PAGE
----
We sang This is My Father’s World and Ivory Palaces.

    My Lord has garments so wondrous fine,
    And myrrh their texture fills;
    Its fragrance reached to this heart of mine
    With joy my being thrills.

    Out of the ivory palaces,
    Into a world of woe,
    Only His great eternal love
    Made my Savior go.

    His life had also its sorrows sore,
    For aloes had a part;
    And when I think of the cross He bore,
    My eyes with teardrops start.

    In garments glorious He will come,
    To open wide the door;
    And I shall enter my heav’nly home,
    To dwell forevermore.

  • Jane Compton says:

    The Psalms and hymns of the church of my youth—what a fabulous legacy! Thank you for reminding me. We will always have them.

    There are some great “new” ones too—“In Christ Alone”—also unforgettable.

    We are blessed!

  • Barbara Liggett says:

    Wonderful compilation of hymns and memories. So similar to what I heard (given my mother was a church organist) and sang plus my opa’s (grandfather’s) request to sing (in Dutch) Psalm 42 after every Sunday evening meal. Those words and tunes still resound 70 plus years later. Praise God!


  • James Schippers says:

    THANK YOU, Helen for a wonderful refreshing walk down memory lane. Loved all those songs you and others recalled. What a great journal essay to read after a busy day & week. Blessings to you.

  • David Schelhaas says:

    Thank you so much, Helen. Last night my brother and one of my sisters got together and before long we, with our mates, were singing, old songs—“To God Be the Glory” and newer ones. It was a happy hour. By the way, I think I remember that Good Friday chapel.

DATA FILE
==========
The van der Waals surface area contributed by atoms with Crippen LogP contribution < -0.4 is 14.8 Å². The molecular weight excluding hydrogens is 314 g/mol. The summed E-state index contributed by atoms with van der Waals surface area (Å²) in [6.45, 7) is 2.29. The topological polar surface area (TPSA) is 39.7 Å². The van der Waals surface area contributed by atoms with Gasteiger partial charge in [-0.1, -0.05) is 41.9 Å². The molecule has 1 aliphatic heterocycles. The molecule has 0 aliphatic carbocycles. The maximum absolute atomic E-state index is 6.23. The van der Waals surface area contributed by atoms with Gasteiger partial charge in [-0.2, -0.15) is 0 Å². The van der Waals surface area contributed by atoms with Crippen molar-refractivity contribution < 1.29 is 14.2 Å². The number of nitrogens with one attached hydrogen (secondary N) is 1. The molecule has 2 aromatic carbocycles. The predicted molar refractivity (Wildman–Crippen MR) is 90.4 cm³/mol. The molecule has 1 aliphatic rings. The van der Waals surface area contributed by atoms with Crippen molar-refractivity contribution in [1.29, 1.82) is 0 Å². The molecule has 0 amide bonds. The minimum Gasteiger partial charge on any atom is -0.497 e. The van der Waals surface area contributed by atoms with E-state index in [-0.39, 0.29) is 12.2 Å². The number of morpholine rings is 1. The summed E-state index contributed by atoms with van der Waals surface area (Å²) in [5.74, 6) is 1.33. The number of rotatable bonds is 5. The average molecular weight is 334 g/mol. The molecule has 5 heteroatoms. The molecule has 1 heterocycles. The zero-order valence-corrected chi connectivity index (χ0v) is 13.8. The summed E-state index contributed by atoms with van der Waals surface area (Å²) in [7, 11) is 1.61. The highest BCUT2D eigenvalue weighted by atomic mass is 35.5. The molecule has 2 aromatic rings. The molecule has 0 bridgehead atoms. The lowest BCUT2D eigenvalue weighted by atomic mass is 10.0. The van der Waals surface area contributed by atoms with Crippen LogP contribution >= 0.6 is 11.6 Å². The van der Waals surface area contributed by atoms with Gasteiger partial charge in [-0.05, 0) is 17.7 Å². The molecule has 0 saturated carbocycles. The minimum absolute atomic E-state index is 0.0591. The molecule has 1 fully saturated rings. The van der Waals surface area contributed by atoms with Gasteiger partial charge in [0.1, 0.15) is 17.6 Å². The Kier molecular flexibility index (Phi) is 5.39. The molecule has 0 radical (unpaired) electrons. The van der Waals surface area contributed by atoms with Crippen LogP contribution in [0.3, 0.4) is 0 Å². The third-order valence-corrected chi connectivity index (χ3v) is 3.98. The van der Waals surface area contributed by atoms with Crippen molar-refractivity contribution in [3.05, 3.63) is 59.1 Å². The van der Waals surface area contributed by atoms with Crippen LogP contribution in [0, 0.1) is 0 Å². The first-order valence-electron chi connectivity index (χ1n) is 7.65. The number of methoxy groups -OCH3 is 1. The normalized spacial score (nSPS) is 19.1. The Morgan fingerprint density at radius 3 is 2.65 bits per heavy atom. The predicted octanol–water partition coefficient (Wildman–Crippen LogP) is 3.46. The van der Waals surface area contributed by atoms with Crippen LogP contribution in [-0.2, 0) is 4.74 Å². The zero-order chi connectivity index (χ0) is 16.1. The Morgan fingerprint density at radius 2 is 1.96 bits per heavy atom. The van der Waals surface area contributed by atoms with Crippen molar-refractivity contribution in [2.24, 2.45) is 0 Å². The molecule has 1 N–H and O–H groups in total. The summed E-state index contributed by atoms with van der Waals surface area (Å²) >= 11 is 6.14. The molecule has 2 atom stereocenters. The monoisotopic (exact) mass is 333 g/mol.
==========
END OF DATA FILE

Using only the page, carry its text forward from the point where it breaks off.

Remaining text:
• Sue Lemkuil says:

    Thanks, Helen. I can really relate to this. Music has been an important element in my faith walk.

  • Debbie Draayer says:

    This was fun to find! Think I could sing every song in Let Youth Praise Him by memory. I grew up in a very musical family (Mom was a church organist for years) and looked forward to singing from the LYPH book at my Christian School every morning – so sad our children don’t get to do this today. Wish my grandchildren had this tradition so these songs would be in their hearts to recall those needed promises throughout life’s experiences. I often have “Give Said the Little Stream” or “Apples Mellow, Pumpkins Yellow” pop in my mind and, when alone or while rocking babies, will pop out the words and the tune with no hesitation. Such fond memories!